architecture should be able to function under the physical
constraints imposed by the current generation hardware. Second,
it should not make it difficult to run the network over any
hardware that may come along in the future. The physical
capabilities of repeaters will improve and redeploying a
technology is extremely challenging.Security
Whilst the priority for the first quantum networks should be to
simply work, we cannot forget that ultimately they have to also be
secure. This has implications for the physical realisations (do
they satisfy the idealised theoretical models) and also the design
of the control stack.
It is actually difficult to guarantee security at the network
level and even if the network did provide such guarantees, the
application would still need to perform its own verification
similarly to how one ensures end-to-end security in classical
networks.
It turns out that as long as the underlying implementation
corresponds to (or sufficiently approximates) theoretical models
of quantum cryptography, quantum cryptographic protocols do not
need the network to provide any guarantees about the authenticity,
confidentiality, or integrity of the transmitted qubits or the
generated entanglement. Instead, applications such as QKD
establish such guarantees using the classical network in
conjunction with he quantum one. This is much easier than
demanding that the network deliver secure entanglement, which
indeed is not needed for quantum applications.
Nevertheless, control protocols themselves should be security
aware in order to protect the operation of the network itself and
limit disruption.Availability and resilience
A practical and usable network is able to continue to operate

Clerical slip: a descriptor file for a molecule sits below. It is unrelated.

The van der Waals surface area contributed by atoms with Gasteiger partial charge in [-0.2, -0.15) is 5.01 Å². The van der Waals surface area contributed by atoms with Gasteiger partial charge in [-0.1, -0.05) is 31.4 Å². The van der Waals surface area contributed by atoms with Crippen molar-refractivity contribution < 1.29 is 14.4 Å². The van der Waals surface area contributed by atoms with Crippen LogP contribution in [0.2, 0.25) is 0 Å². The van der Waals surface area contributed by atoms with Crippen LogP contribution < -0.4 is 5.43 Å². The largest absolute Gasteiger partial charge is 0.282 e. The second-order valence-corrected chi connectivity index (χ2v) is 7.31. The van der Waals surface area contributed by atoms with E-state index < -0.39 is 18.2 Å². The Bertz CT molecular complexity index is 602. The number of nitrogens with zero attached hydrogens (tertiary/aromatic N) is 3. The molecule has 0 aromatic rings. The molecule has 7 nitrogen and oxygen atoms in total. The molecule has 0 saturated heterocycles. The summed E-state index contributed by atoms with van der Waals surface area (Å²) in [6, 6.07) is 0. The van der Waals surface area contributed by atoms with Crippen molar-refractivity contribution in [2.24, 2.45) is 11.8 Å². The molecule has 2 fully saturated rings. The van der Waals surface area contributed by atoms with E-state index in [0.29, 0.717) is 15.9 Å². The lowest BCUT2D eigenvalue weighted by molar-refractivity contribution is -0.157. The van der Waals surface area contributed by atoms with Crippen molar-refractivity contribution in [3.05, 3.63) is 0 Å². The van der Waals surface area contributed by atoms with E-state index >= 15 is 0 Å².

despite losses and failures, and will be robust to malicious
actors trying to disable connectivity. These may be simply
considered different aspects of security, but it is worthwhile to
address them explicitly at the architectural level already.Easy to manage and monitor
Quantum networks rely on complex physical phenomena and require
hardware that is challenging to build. Furthermore, the quantum
resources will at first be very scarce and potentially very
expensive. This entails a need for a robust management solution.
It is important that a good management solution needs to come with
adequate monitoring capabilities.
Good management solutions may also be key to optimising the
networks which in turn may be crucial in making them economically
feasible. Unlike user data that is transmitted over classical
networks, quantum networks only need to generate generic Bell
Pairs. This leaves a lot of room for pre-allocating resources in
an efficient manner.The principles support the goals, but are not goals themselves.
The goals define what we want to build and the principles provide a
guideline in how we might achieve this. The goals will also be the
foundation for defining any metric of success for a network
architecture, whereas the principles in themselves do not distinguish
between success and failure. For more information about design
considerations for quantum networks see .Bell Pairs are the fundamental building block
The key service that a quantum network provides is the
distribution of entanglement between the nodes in a network. This
point additionally specifies that the entanglement is primarily
distributed in the form of the entangled Bell Pair states which
should be used as a building block in providing other services,